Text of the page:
Episode #055: Runnable Library

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Episode Script

Back in Episode 40, we converted a one-off command-line invocation of Ruby into a reusable script, and then into a method for use in larger programs. Here's what we ended up with:

# accepts an IO object, returns a String
def rfc822_to_json(input)
  headers    = {}
  record_sep = "\r\n"
  input.each_line(record_sep) do |line|
    fields = line.split(/:\s*/)
    break if fields.size < 2
    headers[fields[0]] = fields[1].chomp(record_sep)
  end
  JSON.pretty_generate(headers)
end

It's likely that we may still have the need to run manual command-line conversions of RFC822 to JSON from time to time. As it happens, there is a simple and quick way to use a Ruby file as both a library and a runnable script. But in order to use it, we first need to understand two Ruby features.

The first feature is the __FILE__ constant (for brevity I'm just going to call this the “FILE constant” from here on out). This constant always contains the name of the file it is written in. To demonstrate, we'll create a Ruby file named foo.rb, which outputs the name of this constant.

puts "__FILE__: #{__FILE__}"

When we run this file with ruby, we see that it outputs its own filename.

$ ruby foo.rb 
__FILE__: foo.rb

If we run it again prefixed with ./, we can see that the __FILE__ constant echoes the filename as it was given to the ruby executable.

$ ruby ./foo.rb                                                                                                      
__FILE__: ./foo.rb

The second feature we need to understand is the $PROGRAM_NAME global variable. Let's add a line to our script which outputs the value of this global.

puts "__FILE__: #{__FILE__}"
puts "$PROGRAM_NAME: #{$PROGRAM_NAME}"

The $PROGRAM_NAME variable contains the name of the currently running program, which in this case is the same as the name of the file. We can see this when we run the script again:

$ ruby foo.rb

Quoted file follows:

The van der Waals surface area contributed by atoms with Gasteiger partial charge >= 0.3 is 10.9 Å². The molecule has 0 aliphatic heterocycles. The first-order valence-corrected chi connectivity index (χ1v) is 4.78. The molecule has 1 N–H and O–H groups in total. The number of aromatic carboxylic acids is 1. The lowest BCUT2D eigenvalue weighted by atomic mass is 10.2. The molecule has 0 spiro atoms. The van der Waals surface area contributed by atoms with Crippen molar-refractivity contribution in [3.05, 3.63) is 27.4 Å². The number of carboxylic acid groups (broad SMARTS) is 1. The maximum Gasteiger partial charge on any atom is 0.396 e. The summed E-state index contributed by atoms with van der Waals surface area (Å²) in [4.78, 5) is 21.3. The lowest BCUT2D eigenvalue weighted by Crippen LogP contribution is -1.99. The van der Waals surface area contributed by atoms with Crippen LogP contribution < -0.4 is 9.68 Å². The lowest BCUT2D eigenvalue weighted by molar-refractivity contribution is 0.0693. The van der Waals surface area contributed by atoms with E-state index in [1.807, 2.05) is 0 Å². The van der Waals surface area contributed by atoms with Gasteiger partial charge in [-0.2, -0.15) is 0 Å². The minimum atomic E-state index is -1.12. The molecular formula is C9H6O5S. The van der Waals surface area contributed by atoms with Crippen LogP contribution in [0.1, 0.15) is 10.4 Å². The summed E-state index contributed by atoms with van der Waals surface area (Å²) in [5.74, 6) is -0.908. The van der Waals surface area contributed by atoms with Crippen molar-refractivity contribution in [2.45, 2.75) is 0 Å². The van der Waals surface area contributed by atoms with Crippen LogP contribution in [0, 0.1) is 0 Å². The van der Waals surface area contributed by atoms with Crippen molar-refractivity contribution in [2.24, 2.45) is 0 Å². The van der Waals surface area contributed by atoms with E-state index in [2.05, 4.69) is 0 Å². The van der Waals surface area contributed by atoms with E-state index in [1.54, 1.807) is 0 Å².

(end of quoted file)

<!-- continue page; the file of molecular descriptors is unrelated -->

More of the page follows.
__FILE__: foo.rb
$PROGRAM_NAME: foo.rb

You may sometimes see this variable referenced using its shorter alias, $0.

puts "__FILE__: #{__FILE__}"
puts "$PROGRAM_NAME: #{$PROGRAM_NAME}"
puts "$0: #{$0}"
$ ruby foo.rb 
__FILE__: foo.rb
$PROGRAM_NAME: foo.rb
$0: foo.rb

So far, it seems like both the __FILE__ constant and the $PROGRAM_NAME global are identical. But let's see what happens when we require this file as a library from another script. We create a script called client.rb which requires foo.rb, then run client.rb from the command line.

puts "Requiring foo.rb..."
require './foo'
$ ruby client.rb 
Requiring foo.rb...
__FILE__: /home/avdi/Dropbox/rubytapas/054-runnable-library/foo.rb
$PROGRAM_NAME: client.rb
$0: client.rb

We can see some changes. The constant and the variable no longer have the same value. The __FILE__ constant contains the fully-qualified name of the file it was found in, foo.rb. Whereas the $PROGRAM_NAME variable contains the name of the file we passed to ruby to run.

With this knowledge in hand, we have what we need to make an rfc822_to_json library which doubles as a runnable script. All we need to do is put a conditional comparing the $PROGRAM_NAME to the __FILE__ constant at the end of the file. If they match, that means this the file is being run as a script. In that case, we call the rfc822_to_json method with $stdin as its input. Otherwise, in the case the file is being loaded as a library, we do nothing.

if $PROGRAM_NAME == __FILE__
  rfc822_to_json($stdin)
end

If you come from a Python background, this trick is probably familiar to you. In the Python world it's a common technique, both as a way to make a library double as a script, and as a way to embed the tests for a given file directly in the file itself. In the latter case, running the file standalone would run its tests whereas loading it as a library would ignore them.

In my experience it's not nearly as common an idiom in Ruby, which is why I decided to go over it. It isn't every day you need a library to double as a script, but when you do, this trick is quicker than having to write a separate executable script just to load the library and then execute a method.

That's all for now. Happy hacking!